desegregation

A portrait of Judge J. Waities Waring hangs in the courthouse that bears his name.
Victoria Hansen/SC Public Radio

Four years before the landmark U.S. Supreme Court decision Brown v. Board of Education, a federal judge in Charleston hatched his secret plan to end segregation in America. Julius Waties Waring was perhaps the most unlikely civil rights hero in history. An eighth-generation Charlestonian, the son of a Confederate veteran and scion of a family of slave owners, Waring was appointed to the federal bench in the early days of World War II.

Detail of the White House copy of the lost 1868 painting. Sherman, Grant, Lincoln, and Porter aboard the River Queen on March 27th & March 28th, 1865.
George Peter Alexander Healy

In the Gettysburg Address, Abraham Lincoln spoke of the need to conclude “the unfinished work which they who fought here so nobly advanced.”  In his second Inaugural Address, he spoke in similar vein: “With malice toward none, with charity for all, with firmness in the right as God gives us to see the right, let us strive on to finish the work we are in.” 

Richard T. Greener, circa 1900; by J. H. Cunningham. In The Colored American, February 24, 1900.
The Colored American, February 24, 1900 / Library of Congress/Chronicling America

(Originally broadcast 06/01/18) - Richard Theodore Greener (1844–1922) was a renowned black activist and scholar. The first black graduate of Harvard College, he became the first black faculty member at the University of South Carolina, during Reconstruction. He was even the first black US diplomat to a predominately-white country, serving in Vladivostok, Russia. A notable speaker and writer for racial equality, he also served as a dean of the Howard University School of Law and as the administrative head of the Ulysses S. Grant Monument Association.

Dr. Cleveland Sellers
sc.edu

In 1968 state troopers gunned down black students protesting the segregation of a South Carolina bowling alley, killing three and injuring 28. The Orangeburg Massacre was one of the most violent moments of the Southern civil rights movement, and only one person served prison time in its aftermath: a young black man by the name of Cleveland Sellers Jr. Many years later, the state would recognize that Sellers was a scapegoat in that college campus tragedy and would issue a full pardon.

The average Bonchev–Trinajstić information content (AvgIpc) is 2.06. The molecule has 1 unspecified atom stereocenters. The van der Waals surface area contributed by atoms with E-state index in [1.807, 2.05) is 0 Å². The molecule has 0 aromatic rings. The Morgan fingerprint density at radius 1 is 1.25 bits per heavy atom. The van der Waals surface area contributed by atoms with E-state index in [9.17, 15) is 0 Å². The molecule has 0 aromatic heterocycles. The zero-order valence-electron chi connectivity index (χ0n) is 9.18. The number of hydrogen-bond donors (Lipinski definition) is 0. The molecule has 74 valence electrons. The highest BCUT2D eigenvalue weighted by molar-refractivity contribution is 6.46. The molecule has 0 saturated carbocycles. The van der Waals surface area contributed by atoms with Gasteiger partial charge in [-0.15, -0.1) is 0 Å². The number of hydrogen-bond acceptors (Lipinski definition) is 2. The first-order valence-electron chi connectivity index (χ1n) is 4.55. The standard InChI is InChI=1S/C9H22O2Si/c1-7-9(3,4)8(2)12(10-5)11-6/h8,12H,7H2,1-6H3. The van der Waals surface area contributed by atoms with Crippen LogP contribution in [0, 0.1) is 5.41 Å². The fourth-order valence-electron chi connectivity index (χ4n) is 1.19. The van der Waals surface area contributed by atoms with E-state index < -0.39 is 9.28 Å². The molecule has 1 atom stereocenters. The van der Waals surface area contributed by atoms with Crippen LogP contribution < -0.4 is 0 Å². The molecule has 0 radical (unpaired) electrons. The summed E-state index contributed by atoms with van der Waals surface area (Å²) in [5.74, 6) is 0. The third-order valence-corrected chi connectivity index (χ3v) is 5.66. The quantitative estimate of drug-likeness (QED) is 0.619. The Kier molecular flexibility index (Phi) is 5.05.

Dr. William Dufford
Courtesy of USC Press

Immortalized in the writings of his most famous student, best-selling author Pat Conroy, veteran education administrator William E. Dufford has led an the life of a stalwart champion for social justice and equal access for all to the empowerment of a good public education. In My Tour Through the Asylum: A Southern Integrationist's Memoir (USC Press, 2017), Dufford and his collaborators, Aïda Rogers and Salley McInerney, recount the possibilities that unfold when people work through their differences toward a common good.

"D" is for Dixiecrats

Nov 9, 2017
South Carolina From A to Z
SC Public Radio

"D" is for Dixiecrats. Dixiecrats were a political party organized in 1948 by disgruntled white Southern Democrats dismayed over their declining influence within the national Democratic Party. The Dixiecrats, officially known as the States' Rights Democratic Party, were committed to states' rights and opposed to federal intervention in the interest of promoting civil rights. Governor J. Strom Thurmond of South Carolina and Governor Fielding Wright of Mississippi were nominated as the party's presidential and vice-presidential candidates.

Senator Ernest F. "Fritz" Hollings
U.S. Congress

New Politics in the Old South: Ernest F. Hollings in the Civil Rights Era (2016, USC Press) is the first scholarly biography of Ernest F. "Fritz" Hollings, a key figure in South Carolina and national political developments in the second half of the twentieth century.

  “C” is for Citizens’ Councils. Founded in 1954, in Indianola, Mississippi, Citizens’ Councils quickly spread across the South. The organization promoted a membership as a “respectable” way for disgruntled segregationists to protest civil rights activism. The councils distributed pro-segregation propaganda and attempted to protect the legality of racial segregation. Although they denounced violence, they encouraged organized economic pressure against African Americans and whites that were sympathetic to desegregation. South Carolina’s first council appeared in Orangeburg County in August 1955. By October representatives of thirty-eight chapters met in Columbia to form the Association of Citizens’ Councils of South Carolina. Within a year they claimed forty thousand members in fifty-five councils. The driving force behind the state organization was S. Emory Rogers. Although Citizens’ Councils remained active into the 1960s, after 1958, membership never topped one thousand.